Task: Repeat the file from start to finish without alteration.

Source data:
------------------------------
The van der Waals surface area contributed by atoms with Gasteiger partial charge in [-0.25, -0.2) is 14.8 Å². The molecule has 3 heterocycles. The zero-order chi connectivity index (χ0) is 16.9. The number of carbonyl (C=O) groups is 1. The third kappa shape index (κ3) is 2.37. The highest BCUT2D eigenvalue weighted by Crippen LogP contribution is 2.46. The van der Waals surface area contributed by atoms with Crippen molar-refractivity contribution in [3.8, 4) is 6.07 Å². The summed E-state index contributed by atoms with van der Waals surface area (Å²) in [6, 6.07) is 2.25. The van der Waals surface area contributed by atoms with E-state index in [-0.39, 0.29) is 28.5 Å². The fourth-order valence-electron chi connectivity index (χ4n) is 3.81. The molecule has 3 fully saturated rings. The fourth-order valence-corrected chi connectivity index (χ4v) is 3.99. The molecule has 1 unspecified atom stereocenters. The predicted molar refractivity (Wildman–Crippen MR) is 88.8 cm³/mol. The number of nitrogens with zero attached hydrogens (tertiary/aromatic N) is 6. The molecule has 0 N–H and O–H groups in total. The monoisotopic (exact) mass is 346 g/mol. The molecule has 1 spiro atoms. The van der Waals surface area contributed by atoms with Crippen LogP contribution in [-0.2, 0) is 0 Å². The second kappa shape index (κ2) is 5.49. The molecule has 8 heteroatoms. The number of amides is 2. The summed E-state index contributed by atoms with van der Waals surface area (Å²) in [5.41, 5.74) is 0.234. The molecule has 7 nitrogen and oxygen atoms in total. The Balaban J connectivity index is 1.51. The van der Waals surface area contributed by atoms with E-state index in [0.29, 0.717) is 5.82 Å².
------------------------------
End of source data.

The van der Waals surface area contributed by atoms with Gasteiger partial charge in [-0.25, -0.2) is 14.8 Å². The molecule has 3 heterocycles. The zero-order chi connectivity index (χ0) is 16.9. The number of carbonyl (C=O) groups is 1. The third kappa shape index (κ3) is 2.37. The highest BCUT2D eigenvalue weighted by Crippen LogP contribution is 2.46. The van der Waals surface area contributed by atoms with Crippen molar-refractivity contribution in [3.8, 4) is 6.07 Å². The summed E-state index contributed by atoms with van der Waals surface area (Å²) in [6, 6.07) is 2.25. The van der Waals surface area contributed by atoms with E-state index in [-0.39, 0.29) is 28.5 Å². The fourth-order valence-electron chi connectivity index (χ4n) is 3.81. The molecule has 3 fully saturated rings. The fourth-order valence-corrected chi connectivity index (χ4v) is 3.99. The molecule has 1 unspecified atom stereocenters. The predicted molar refractivity (Wildman–Crippen MR) is 88.8 cm³/mol. The number of nitrogens with zero attached hydrogens (tertiary/aromatic N) is 6. The molecule has 0 N–H and O–H groups in total. The monoisotopic (exact) mass is 346 g/mol. The molecule has 1 spiro atoms. The van der Waals surface area contributed by atoms with Crippen LogP contribution in [-0.2, 0) is 0 Å². The second kappa shape index (κ2) is 5.49. The molecule has 8 heteroatoms. The number of amides is 2. The summed E-state index contributed by atoms with van der Waals surface area (Å²) in [5.41, 5.74) is 0.234. The molecule has 7 nitrogen and oxygen atoms in total. The Balaban J connectivity index is 1.51. The van der Waals surface area contributed by atoms with E-state index in [0.29, 0.717) is 5.82 Å².